Initiating the forecast with revenue projections by adopting a hybrid approach allows for nuanced forecasts that incorporate specific product or service performance with broader market and economic indicators. This method explains revenue drivers, presenting a compelling narrative to ESOP trustees. Attention then shifts to expenses, including cost of sales and operational expenditures, where economies of scale play a pivotal role. Understanding the balance between fixed and variable costs, alongside the impact of scaling production, informs precise expense forecasting. Additionally, considerations such as payroll, rent, and non-recurring expenses demand careful analysis, particularly in light of potential operational changes post-sale and the assessment of fair market values.

Payroll Considerations

Each business is unique and the influence of the company’s growth on payroll may vary. Sellers should consider the business’s growth prospects and the business lifecycle stage they are in when forecasting payroll expense. A company anticipating a ramp-up in growth may expect to hire more employees to meet the demand, thus increasing payroll. In most cases, the largest payroll expenses come from the executives involved in the business operations, such as the CEO and president. If the sellers are the executives of the business, it is important to determine their role following a sale. For example, if the current CEO, a selling shareholder of the company, were to step down following a sale, the forecast should illustrate the net result of replacing the CEO. Companies should consider doing a compensation study for this reason, to determine the correct compensation for the replacement, based on industry, geographical location, and size.

Rent Expenses

If the seller is also the owner of the premises that the business operates in, it is important to consider the fair market value of rent and what the company would pay to an independent lessor to accurately assess the fair market value of the rent. Increasing the current rent expense at a steady rate in the forecast, as opposed to assessing its fair market value, could be inaccurate. To precisely assess this, companies have several methods at their disposal, such as conducting a real estate appraisal, undertaking a rent study, or performing a real estate valuation. In scenarios where the property is included in the sale, a thorough evaluation of the property is essential to ascertain the total purchase price a trustee is prepared to offer.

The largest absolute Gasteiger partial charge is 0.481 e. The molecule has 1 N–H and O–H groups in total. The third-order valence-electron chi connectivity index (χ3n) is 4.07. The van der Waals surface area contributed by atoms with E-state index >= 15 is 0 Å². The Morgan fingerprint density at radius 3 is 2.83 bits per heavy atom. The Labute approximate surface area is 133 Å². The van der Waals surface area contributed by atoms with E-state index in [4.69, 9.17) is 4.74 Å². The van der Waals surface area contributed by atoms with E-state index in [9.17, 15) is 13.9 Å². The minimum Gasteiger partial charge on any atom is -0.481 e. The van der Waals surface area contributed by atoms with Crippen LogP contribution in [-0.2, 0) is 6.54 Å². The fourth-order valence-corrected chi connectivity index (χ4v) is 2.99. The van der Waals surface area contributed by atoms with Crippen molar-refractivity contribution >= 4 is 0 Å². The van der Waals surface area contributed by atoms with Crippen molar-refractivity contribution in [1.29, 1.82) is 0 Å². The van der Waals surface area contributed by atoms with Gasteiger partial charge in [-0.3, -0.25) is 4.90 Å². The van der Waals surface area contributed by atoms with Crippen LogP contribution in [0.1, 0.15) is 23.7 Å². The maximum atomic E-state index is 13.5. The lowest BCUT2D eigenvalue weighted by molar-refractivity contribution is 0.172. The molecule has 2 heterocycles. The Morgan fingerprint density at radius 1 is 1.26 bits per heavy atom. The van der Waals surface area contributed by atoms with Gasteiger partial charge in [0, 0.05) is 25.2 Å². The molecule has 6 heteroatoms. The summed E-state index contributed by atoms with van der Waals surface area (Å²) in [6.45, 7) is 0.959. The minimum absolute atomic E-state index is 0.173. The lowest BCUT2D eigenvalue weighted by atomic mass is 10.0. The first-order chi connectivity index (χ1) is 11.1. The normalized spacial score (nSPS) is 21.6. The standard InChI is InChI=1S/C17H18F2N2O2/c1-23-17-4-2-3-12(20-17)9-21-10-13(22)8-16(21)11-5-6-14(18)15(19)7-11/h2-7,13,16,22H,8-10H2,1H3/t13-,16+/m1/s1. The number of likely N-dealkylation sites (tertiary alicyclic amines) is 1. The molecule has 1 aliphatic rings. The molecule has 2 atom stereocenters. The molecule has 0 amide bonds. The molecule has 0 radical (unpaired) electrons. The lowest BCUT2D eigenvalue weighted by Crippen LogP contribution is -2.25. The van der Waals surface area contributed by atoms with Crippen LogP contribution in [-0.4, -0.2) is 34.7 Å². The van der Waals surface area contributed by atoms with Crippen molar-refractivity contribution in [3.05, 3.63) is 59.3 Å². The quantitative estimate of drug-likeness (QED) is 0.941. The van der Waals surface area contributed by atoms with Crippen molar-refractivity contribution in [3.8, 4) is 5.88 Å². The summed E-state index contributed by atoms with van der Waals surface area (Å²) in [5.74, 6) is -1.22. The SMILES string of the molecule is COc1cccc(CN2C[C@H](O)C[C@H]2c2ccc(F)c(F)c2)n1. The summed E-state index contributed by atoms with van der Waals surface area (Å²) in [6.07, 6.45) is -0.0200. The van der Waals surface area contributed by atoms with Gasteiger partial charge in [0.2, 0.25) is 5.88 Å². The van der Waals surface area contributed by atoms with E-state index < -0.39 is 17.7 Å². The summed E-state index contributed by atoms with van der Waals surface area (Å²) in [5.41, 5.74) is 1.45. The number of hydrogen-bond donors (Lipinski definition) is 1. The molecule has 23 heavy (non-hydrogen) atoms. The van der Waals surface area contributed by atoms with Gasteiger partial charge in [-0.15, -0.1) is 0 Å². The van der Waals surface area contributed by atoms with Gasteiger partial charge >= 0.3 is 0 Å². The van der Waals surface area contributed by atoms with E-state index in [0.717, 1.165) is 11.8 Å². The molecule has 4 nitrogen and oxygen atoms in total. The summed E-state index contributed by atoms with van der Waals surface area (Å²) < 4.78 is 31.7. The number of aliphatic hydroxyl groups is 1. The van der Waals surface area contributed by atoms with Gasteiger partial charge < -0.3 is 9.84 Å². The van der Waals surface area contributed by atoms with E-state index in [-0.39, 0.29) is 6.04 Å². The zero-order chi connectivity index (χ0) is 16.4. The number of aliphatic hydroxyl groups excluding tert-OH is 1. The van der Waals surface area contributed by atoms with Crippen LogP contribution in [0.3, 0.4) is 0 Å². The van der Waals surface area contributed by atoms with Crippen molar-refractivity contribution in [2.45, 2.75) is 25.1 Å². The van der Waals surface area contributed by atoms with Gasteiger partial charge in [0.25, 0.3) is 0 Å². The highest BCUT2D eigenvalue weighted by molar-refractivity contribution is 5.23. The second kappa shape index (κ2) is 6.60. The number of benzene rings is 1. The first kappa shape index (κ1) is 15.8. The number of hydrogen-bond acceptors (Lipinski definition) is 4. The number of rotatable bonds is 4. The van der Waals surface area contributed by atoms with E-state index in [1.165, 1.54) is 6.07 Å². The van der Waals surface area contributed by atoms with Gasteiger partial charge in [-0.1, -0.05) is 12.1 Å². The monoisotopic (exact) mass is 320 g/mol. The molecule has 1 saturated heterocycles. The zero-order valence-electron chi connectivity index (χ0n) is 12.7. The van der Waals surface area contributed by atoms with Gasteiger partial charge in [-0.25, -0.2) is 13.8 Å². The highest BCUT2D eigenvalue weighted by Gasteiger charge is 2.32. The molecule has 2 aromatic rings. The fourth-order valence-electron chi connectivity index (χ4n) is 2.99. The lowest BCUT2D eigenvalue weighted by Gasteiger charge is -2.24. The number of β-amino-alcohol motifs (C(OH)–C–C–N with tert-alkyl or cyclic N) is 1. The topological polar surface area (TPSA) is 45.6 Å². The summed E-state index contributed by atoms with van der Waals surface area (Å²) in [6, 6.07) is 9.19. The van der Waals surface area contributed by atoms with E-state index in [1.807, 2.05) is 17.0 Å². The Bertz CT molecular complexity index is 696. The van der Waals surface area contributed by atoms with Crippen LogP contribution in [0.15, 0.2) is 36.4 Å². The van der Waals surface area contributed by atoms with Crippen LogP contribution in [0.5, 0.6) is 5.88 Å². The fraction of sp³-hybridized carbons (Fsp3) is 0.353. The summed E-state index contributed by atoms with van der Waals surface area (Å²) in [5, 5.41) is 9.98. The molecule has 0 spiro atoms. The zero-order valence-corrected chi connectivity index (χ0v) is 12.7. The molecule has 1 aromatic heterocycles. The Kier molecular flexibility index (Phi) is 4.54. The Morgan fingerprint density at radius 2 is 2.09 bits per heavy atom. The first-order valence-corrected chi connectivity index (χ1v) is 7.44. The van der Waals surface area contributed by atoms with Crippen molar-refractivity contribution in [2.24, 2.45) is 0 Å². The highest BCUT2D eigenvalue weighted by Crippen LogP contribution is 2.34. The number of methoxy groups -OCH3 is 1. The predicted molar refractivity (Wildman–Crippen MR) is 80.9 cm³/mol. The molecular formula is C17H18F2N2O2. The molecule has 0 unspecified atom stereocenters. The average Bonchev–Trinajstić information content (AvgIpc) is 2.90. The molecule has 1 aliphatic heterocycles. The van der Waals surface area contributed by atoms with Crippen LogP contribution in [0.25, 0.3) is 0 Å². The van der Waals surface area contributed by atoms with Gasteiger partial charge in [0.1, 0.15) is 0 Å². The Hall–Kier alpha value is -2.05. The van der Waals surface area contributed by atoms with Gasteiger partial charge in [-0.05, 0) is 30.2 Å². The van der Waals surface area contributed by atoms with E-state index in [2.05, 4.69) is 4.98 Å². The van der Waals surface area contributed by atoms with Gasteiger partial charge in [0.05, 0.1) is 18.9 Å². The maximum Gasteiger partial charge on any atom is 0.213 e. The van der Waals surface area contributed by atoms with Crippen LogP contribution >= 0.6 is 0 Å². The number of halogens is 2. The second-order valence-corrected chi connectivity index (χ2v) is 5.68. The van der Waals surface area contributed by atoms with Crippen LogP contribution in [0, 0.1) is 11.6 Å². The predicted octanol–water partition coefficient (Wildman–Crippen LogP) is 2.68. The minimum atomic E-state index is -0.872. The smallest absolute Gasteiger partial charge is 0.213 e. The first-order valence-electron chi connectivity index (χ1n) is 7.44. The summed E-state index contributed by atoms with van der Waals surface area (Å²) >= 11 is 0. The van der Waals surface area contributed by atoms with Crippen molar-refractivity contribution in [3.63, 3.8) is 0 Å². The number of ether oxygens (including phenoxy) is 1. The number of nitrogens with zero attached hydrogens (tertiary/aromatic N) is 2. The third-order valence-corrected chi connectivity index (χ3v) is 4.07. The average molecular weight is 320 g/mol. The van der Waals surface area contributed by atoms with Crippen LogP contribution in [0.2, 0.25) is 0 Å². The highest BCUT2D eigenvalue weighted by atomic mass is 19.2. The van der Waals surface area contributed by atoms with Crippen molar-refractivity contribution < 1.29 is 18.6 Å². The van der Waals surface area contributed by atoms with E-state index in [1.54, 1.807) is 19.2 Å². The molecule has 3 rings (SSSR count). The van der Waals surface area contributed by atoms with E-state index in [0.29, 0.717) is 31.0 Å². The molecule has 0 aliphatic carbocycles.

Non-Recurring Expenses

Non-recurring expenses can have a significant impact on a business. When assessing non-recurring expenses that should be excluded from the forecast, sellers should consider the context of the expense. Documenting these one-time expenses such as office renovations, litigation, or consulting engagements can ease the negotiation process between the trustee and seller. 

Capital Expenditures

It is common for businesses in certain industries to incur significant capital expenditures, such as the purchase of machinery and equipment to maintain or grow the business. Analyzing the differences between capital expenditures for maintenance and capital expenditures for growth can also help an evaluator make the proper assessment of a company’s true fair market value. 

Addressing Biases in Forecasting